Elie Wiesel was born and reared in an Orthodox Jewish community in a village in Transylvania. In 1944, he and his family were deported to the concentration camp at Auschwitz. Although Wiesel survived Auschwitz and Buchenwald, his father, mother, and younger sister did not. Liberated in 1945, he chose to go to France. In 1958, he published a memoir of the Holocaust, La Nuit (1958; Night, 1960), sometimes described as a novella, although Wiesel himself has said that it is not a work of fiction. Since that time, Wiesel has published more than two dozen books, both fiction and nonfiction, all of which directly or indirectly reflect on the Holocaust. In 1986, he was awarded the Nobel Peace Prize.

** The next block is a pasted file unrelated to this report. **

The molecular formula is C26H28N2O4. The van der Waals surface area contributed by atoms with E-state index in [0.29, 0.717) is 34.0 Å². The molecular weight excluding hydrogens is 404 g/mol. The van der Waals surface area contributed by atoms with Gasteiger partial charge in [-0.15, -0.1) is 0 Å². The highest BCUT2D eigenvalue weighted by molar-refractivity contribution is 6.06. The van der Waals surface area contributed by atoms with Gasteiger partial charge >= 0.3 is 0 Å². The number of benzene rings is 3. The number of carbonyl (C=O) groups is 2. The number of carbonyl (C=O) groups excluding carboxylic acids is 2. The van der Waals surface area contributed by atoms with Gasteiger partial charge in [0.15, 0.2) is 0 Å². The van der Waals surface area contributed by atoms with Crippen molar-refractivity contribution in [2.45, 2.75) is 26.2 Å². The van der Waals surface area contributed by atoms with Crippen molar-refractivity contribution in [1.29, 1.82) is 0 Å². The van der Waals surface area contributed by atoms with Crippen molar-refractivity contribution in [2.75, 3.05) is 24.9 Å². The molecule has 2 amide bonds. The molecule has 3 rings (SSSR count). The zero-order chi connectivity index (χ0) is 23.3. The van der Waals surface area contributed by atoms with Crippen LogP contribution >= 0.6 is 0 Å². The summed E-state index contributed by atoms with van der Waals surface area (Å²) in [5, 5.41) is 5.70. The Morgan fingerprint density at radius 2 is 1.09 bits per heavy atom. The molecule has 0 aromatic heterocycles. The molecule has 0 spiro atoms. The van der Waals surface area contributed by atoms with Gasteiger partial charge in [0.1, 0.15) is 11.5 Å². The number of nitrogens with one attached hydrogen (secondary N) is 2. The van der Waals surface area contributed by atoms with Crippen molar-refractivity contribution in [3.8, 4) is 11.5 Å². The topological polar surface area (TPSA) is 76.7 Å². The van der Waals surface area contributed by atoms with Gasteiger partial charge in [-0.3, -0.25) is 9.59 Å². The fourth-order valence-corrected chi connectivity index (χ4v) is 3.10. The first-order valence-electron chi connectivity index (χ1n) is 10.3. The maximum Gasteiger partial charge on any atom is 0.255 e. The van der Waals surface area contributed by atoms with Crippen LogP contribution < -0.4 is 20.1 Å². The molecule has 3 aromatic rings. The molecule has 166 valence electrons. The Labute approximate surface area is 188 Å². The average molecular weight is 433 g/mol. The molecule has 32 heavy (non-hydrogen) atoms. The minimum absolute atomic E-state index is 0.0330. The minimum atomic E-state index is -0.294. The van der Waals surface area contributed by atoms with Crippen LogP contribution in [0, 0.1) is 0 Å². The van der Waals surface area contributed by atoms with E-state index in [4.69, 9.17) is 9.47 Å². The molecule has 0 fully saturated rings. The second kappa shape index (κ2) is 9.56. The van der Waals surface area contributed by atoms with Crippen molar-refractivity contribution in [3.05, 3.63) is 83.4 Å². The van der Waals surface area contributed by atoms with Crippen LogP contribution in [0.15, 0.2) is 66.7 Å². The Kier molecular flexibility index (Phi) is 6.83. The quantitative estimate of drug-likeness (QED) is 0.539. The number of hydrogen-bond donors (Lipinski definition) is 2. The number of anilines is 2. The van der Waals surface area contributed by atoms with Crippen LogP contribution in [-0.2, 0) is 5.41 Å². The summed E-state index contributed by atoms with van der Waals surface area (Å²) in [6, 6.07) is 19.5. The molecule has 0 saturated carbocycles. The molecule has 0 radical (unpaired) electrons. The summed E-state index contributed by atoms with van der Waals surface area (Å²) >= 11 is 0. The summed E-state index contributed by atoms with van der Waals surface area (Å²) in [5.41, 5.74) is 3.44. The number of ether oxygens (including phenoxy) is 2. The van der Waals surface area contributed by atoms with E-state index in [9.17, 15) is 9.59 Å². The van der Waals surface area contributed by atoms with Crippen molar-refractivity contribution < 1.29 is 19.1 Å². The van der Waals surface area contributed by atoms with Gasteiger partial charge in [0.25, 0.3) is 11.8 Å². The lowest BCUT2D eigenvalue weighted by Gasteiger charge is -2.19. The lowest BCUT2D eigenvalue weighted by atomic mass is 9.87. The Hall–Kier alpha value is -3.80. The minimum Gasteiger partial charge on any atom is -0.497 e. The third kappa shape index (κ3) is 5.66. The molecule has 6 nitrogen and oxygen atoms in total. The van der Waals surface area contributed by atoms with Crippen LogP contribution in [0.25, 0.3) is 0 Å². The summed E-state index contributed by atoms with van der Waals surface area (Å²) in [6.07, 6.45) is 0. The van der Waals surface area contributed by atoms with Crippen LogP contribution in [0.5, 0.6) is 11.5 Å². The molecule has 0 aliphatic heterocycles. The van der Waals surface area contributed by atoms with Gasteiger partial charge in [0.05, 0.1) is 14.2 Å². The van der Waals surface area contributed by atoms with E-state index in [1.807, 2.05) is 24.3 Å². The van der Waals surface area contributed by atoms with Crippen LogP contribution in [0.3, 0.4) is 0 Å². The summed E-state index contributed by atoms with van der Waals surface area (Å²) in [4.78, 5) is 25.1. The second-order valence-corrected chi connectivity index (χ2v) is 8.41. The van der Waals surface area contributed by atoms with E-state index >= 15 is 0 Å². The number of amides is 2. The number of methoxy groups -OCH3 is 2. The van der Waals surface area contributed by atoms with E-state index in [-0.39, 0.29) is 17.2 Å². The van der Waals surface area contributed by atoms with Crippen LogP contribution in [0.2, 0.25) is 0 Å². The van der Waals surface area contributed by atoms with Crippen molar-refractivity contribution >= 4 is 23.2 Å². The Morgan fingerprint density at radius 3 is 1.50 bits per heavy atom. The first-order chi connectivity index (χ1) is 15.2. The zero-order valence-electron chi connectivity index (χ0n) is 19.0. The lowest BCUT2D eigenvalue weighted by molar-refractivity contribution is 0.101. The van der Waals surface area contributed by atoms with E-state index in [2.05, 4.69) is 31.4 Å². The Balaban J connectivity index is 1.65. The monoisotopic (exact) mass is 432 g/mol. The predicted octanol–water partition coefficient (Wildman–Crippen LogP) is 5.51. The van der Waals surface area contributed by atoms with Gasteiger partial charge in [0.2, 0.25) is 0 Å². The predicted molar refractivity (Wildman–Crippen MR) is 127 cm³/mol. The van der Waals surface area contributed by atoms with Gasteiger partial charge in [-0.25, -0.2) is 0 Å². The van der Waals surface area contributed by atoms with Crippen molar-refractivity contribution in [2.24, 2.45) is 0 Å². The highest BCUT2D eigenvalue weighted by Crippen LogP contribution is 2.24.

Wiesel’s preoccupation with the Holocaust and its meaning for humanity gives his work an exceptional intensity and unity. The theme of silence, for example, so central to The Oath, is prominent throughout Wiesel’s work. In particular, his earlier novel La Ville de la chance (1962; The Town Beyond the Wall, 1964) should be read with The Oath. Both books, while acknowledging the claims of silence, ultimately affirm the responsibility to speak.
Also noteworthy in The Oath is the role of Moshe, a recurring character in Wiesel’s works. Mystic and madman, he represents an essential dimension of human experience—one which needs to be balanced by rational discourse but which, if repressed, will resurface in a destructive form.